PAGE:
# Realistic Math Problems Help 6th-graders Solve Real-Life Questions

Solving math problems can intimidate sixth-graders: It shouldn t. Using a few simple formulas and a bit of logic can help students quickly calculate answers to seemingly intractable problems. Explain to students that you can find the rate (or speed) that someone is traveling if you know the distance and time that she traveled. Conversely, if you know the speed (rate) that a person is traveling as well as the distance, you can calculate the time he traveled. You simply use the basic formula: rate times the time equals distance, or r * t d (where * is the symbol for times.)

The free, printable worksheets below involve problems such as these, as well as other important problems, such as determining the largest common factor, calculating percentages, and more. The answers for each worksheet are provided through a link in the second slide right after each worksheet. Have students work the problems, fill in their answers in the provided blank spaces, then explain how they would arrive at the solutions for questions where they are having difficulty. The worksheets provide a great and simple way to do quick formative assessments for an entire math class.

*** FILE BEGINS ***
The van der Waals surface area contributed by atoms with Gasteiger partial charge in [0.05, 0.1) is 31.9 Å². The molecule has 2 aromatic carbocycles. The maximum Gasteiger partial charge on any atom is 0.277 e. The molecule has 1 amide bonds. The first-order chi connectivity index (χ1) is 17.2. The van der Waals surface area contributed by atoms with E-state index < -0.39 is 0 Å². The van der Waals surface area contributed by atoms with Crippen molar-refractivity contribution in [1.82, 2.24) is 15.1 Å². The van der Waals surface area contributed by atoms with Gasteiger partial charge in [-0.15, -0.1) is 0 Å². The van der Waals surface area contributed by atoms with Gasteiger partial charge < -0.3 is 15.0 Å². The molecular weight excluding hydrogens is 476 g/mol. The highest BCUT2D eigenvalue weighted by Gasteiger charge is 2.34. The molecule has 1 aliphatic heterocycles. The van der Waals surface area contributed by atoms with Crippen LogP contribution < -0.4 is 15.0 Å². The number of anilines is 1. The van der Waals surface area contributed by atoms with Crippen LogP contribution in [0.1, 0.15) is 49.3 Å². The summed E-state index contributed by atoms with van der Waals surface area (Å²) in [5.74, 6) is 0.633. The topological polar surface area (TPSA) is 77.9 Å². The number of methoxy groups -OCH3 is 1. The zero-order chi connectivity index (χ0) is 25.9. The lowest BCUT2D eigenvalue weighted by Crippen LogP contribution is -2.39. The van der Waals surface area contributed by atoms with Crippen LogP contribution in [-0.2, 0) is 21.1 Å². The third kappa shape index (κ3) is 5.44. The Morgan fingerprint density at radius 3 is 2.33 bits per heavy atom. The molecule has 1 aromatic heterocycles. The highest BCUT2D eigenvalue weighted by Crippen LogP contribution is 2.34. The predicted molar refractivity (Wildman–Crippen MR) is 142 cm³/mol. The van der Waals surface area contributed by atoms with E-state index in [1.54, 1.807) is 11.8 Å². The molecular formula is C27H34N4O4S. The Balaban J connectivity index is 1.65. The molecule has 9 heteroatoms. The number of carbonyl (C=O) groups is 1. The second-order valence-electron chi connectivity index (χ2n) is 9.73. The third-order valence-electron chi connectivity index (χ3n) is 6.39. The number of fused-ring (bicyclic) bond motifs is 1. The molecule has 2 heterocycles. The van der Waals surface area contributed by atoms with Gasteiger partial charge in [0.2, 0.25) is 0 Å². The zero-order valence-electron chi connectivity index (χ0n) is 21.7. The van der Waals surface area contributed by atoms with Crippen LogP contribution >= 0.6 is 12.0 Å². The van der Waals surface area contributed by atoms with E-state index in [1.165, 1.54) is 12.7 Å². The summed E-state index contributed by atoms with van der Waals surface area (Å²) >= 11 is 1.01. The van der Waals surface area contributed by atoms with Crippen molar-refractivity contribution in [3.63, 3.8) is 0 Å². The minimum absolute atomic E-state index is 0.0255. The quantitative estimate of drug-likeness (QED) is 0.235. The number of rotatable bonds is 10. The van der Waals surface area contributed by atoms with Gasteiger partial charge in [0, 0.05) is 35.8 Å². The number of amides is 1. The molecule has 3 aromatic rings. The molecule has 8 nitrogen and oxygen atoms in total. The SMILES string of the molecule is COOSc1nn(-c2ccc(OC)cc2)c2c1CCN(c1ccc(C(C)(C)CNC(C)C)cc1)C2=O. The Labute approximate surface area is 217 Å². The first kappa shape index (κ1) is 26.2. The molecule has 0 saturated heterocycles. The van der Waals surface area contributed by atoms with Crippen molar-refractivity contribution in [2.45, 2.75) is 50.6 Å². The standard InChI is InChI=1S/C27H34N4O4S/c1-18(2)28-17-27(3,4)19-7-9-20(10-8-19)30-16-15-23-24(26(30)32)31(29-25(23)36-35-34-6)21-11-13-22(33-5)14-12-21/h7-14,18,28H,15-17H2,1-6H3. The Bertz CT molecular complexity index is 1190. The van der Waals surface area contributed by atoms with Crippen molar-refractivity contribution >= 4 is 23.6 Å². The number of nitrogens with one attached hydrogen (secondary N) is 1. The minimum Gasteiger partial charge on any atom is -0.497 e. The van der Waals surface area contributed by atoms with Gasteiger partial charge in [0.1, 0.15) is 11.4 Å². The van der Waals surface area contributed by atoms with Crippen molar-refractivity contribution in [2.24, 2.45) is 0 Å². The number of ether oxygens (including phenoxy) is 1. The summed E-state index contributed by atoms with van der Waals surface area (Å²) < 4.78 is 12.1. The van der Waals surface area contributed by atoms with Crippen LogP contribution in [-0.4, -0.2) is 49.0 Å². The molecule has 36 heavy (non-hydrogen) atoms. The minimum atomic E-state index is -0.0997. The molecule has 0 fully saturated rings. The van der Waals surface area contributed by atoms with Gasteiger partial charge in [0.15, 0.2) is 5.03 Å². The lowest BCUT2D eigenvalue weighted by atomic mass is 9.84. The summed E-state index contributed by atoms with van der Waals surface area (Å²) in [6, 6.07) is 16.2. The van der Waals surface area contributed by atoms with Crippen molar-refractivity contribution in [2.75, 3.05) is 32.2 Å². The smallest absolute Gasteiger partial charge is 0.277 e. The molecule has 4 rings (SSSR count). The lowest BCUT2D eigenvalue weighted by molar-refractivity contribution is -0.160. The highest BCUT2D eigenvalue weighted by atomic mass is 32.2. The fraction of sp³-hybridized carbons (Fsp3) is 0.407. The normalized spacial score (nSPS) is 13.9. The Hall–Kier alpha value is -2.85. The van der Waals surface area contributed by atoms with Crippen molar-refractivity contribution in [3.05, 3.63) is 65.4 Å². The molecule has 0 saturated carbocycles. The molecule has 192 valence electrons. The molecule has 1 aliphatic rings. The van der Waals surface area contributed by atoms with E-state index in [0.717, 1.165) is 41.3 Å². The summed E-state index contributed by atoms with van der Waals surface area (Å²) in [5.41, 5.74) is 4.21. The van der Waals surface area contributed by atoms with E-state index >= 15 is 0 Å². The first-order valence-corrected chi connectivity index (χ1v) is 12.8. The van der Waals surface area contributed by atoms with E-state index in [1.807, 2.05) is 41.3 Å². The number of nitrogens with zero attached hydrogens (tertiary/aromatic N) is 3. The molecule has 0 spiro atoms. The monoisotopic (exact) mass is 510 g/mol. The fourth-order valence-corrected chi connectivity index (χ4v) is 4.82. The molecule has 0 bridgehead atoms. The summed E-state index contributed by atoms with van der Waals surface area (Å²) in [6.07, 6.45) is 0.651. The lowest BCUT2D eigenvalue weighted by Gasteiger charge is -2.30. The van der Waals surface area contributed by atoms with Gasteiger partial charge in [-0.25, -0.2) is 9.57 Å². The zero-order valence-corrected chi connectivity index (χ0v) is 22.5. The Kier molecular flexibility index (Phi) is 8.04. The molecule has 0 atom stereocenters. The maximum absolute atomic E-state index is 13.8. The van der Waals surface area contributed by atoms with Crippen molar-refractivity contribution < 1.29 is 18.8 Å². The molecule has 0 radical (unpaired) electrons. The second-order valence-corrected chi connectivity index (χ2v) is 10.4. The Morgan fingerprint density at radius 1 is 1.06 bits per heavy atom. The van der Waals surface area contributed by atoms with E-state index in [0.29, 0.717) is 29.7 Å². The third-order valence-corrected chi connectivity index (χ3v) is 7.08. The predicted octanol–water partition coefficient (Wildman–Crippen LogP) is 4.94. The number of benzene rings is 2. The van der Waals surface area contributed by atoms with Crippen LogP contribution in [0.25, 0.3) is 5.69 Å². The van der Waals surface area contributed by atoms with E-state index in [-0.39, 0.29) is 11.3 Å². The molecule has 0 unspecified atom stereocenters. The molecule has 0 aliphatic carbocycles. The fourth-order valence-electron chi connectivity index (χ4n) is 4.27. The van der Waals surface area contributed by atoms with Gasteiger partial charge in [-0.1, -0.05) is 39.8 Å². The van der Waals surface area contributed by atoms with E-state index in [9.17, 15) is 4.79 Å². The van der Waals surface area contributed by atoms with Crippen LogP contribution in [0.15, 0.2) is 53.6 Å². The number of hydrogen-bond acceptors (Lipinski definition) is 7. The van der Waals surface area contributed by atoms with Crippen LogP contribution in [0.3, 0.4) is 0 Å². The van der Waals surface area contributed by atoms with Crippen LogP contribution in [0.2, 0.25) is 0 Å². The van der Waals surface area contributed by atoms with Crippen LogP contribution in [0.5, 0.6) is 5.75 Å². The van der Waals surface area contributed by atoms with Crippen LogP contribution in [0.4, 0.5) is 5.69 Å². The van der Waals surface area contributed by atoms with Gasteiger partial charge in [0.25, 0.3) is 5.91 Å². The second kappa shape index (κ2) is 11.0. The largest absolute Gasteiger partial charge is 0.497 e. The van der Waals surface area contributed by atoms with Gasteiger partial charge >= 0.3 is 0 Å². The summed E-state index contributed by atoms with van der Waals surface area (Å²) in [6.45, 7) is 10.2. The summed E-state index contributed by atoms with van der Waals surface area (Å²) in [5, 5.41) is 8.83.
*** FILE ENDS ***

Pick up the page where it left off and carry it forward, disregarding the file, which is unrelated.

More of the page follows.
### Worksheet No 1

On this PDF, your students will solve problems such as: Your brother traveled 117 miles in 2.25 hours to come home for school break. What’s the average speed that he was traveling? and You have 15 yards of ribbon for your gift boxes. Each box gets the same amount of ribbon. How much ribbon will each of your 20 gift boxes get?

### Worksheet No. 1 Solutions

To solve the first equation on the worksheet, use the basic formula: rate times the time distance, or r * t d. In this case, r the unknown variable, t 2.25 hours, and d 117 miles. Isolate the variable by dividing r from each side of the equation to yield the revised formula, r t ÷ d. Plug in the numbers to get: r 117 ÷ 2.25, yielding r 52 mph.

For the second problem, you don t even need to use a formula—just basic math and some common sense. The problem involves simple division: 15 yards of ribbon divided by 20 boxes, can be shortened as 15 ÷ 20 0.75. So each box gets 0.75 yards of ribbon.